|Overall (based on 4 ratings)|
|Broth (flavor, fragrance, clarity)|
|Noodles (texture, clumpiness)|
|Meat (tenderness, quality)|
|Vegetables (variety, freshness)|
This interesting little restaurant specializes in Burmese cuisine., which looks a lot like Vietnamese food with a subtle and delicious injection of Indian spices and ingredients.
To my delight, I recently found out that they also serve Pho. This was sort of a triumphant discovery for me - for the last four years, I have always viewed Bloomington as a Pho wasteland, and yet, here was this place all along, hidden under the banner of Burmese Cuisine.
The Pho here is expensive - it will cost you about 9 bucks (-5% when paying in cash). If you order the beef, you might be disappointed; instead of delicate pieces of eye-round steak, you get fatty pieces of brisket.
This aside, the broth is sensational. The sweet flavor of Chinese five-spice is detectable but not overpowering, and the meatiness and heartiness of the liquid shows all the signs of a carefully prepared homemade beef stock. Does anything else really matter? As an afterthought, the noodles are perfect: thin, chewy, and generously served; also, unlike many Indiana Pho joints which use thick Pad Thai noodles in their broth, Mandalay uses the correct-sized Vietnamese noodles.
The Pho is served with an odd assemblage of toppings: aside from the traditional bean sprouts and jalapenos, you get cilantro instead of basil, red onions, and lemon instead of lime. The sauces are correctly served in nondescript bottles (some Indiana Pho places give you the sauces in their original store-bough bottles -tacky!), and most importantly, a small dish is provided for mixing sauces and dipping meat.
I usually go for the chicken Pho, which, although less traditional, is a superior option to the fatty beef. The chicken pieces are moist, tender, and abundant.
All in all, this is a great, great find for Bloomington. The thing I miss most about my hometown Seattle is the ubiquity of Pho restaurants. Mandalay, although expensive, is a blessing - the Pho is top-quality, and definitely worth the trip.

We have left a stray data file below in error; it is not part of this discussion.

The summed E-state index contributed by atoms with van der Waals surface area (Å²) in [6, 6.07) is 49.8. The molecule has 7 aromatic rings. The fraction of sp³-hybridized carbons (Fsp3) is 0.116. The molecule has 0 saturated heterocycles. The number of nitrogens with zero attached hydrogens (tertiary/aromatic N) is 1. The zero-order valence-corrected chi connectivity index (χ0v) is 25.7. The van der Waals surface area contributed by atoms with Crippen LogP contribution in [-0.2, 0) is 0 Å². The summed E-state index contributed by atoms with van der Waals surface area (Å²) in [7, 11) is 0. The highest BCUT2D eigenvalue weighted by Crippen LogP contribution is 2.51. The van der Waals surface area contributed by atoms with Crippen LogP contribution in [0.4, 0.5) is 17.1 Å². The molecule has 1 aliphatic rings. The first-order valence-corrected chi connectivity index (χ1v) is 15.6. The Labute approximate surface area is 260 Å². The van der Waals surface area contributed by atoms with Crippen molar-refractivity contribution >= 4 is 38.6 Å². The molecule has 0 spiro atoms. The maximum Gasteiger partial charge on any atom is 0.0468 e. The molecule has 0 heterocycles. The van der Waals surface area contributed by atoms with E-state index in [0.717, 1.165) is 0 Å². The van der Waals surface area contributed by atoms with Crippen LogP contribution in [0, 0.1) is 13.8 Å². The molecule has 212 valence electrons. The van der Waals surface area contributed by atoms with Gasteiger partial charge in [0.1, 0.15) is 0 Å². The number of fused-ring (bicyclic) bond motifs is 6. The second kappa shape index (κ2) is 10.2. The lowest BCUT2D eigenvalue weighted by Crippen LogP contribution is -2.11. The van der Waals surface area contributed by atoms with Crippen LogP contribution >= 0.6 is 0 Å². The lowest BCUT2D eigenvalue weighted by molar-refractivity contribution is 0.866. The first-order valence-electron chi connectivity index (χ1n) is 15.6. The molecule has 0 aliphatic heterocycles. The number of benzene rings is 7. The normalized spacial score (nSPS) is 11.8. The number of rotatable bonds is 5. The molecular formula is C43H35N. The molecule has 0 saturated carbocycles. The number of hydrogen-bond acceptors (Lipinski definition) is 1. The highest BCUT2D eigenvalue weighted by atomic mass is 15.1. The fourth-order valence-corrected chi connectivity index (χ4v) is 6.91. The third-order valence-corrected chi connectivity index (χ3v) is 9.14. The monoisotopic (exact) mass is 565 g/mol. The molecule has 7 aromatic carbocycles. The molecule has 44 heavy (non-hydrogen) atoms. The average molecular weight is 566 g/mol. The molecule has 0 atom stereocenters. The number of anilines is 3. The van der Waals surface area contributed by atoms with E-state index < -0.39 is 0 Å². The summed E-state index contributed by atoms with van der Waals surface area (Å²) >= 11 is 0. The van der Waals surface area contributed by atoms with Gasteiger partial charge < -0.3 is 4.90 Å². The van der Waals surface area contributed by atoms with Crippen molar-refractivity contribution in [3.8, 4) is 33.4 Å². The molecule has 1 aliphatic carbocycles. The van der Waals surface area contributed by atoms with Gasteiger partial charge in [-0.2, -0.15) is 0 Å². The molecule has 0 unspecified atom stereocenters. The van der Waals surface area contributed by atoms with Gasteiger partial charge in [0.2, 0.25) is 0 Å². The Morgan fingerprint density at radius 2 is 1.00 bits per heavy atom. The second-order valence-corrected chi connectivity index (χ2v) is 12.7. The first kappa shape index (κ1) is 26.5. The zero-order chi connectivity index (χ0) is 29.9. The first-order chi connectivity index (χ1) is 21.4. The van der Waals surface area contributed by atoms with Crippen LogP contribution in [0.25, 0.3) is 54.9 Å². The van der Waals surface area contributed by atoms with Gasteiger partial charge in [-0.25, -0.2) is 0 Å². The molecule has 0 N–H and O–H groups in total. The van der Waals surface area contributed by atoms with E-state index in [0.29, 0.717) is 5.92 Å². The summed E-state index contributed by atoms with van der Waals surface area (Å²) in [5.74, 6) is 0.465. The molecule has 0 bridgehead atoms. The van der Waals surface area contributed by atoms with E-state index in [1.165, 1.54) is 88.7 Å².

Best Pho I've tasted so far in Indiana. Although he beef was fatty, the broth was very flavorful and the noodles were perfectly cooked. The place was full of asians, which is always a sign of good Pho.
I will verify what Tom so eloquently said. The first time I ordered, the chicken was a little fatty and the noodles just a little clumpy, but (and this is the important part) the second time I went in, I asked if I could swap out the meat for extra noodles (I just don't eat that much meat). The cook came out and offered to personalize my pho any way I liked it! I asked for, and was given, tofu at no extra charge, and was offered to have some veggies thrown in as well! The cook said that was the way she usually ate it. And it was more than delicious. Also, and I don't know if I'm allowed to say this, but if you accidentally over-do it on the spice, they make a great avocado milk shake that mellows out your tongue wonderfully.
This may be the best pho in Bloomington...as there is really no pho in Bloomington. The broth was bland. The small serving of beef was simply a few scant pieces of flank steak, none of the more interesting cuts like brisket or tripe. Neither was not served with the traditional sides of sweet basil and lime, but rather cilantro, red onion, and lemon. On the bright side, the noodles were perfectly cooked. I would go here again, but next time I'll try the Burmese food.